If you've ever wanted to get a good look at an asteroid, Monday night will be your best chance for more than a decade. Asteroid 2004 BL86, a space rock about a third of a mile in diameter, will be 745,000 miles away on Monday, around three times as far away as the moon, reports CNN. Barring cosmic surprises, the next close encounter with something that big will be in 2027, and NASA says that while 2004 BL86 doesn't pose any threat, it gives astronomers a "unique opportunity to observe and learn more." Very little is known about this particular asteroid and it won't be this close again for 200 years.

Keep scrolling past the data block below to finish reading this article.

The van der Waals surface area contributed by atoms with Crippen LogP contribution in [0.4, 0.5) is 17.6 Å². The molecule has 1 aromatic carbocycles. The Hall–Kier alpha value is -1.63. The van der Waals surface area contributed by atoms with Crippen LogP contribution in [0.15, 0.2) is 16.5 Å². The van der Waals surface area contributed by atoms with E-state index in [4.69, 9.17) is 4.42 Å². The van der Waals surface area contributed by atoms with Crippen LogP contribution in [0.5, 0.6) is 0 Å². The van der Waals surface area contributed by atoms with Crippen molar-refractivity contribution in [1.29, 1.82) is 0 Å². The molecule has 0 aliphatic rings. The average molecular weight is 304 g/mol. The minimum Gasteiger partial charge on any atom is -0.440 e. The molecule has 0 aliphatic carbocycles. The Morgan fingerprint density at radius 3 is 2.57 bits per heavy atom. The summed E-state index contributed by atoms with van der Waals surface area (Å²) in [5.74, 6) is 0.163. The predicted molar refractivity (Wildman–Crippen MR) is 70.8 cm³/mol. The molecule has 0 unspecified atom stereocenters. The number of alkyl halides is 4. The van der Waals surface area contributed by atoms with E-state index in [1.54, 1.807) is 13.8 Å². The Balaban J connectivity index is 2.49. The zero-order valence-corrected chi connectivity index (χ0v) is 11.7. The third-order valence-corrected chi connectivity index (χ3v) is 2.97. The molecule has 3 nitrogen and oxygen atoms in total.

Amateur astronomers might be able to see the space rock with strong telescopes or binocuIars. "I may grab my favorite binoculars and give it a shot myself," the chief of NASA's Near-Earth Object Program Office says in a press release. "Asteroids are something special. Not only did asteroids provide Earth with the building blocks of life and much of its water, but in the future, they will become valuable resources for mineral ores and other vital natural resources. They will also become the fueling stops for humanity as we continue to explore our solar system. There is something about asteroids that makes me want to look up." Tech Times has some tips for those who want to try to spot 2004 BL86, which will be at its brightest between 11:07pm and 11:52pm EST. (Read more asteroid stories.)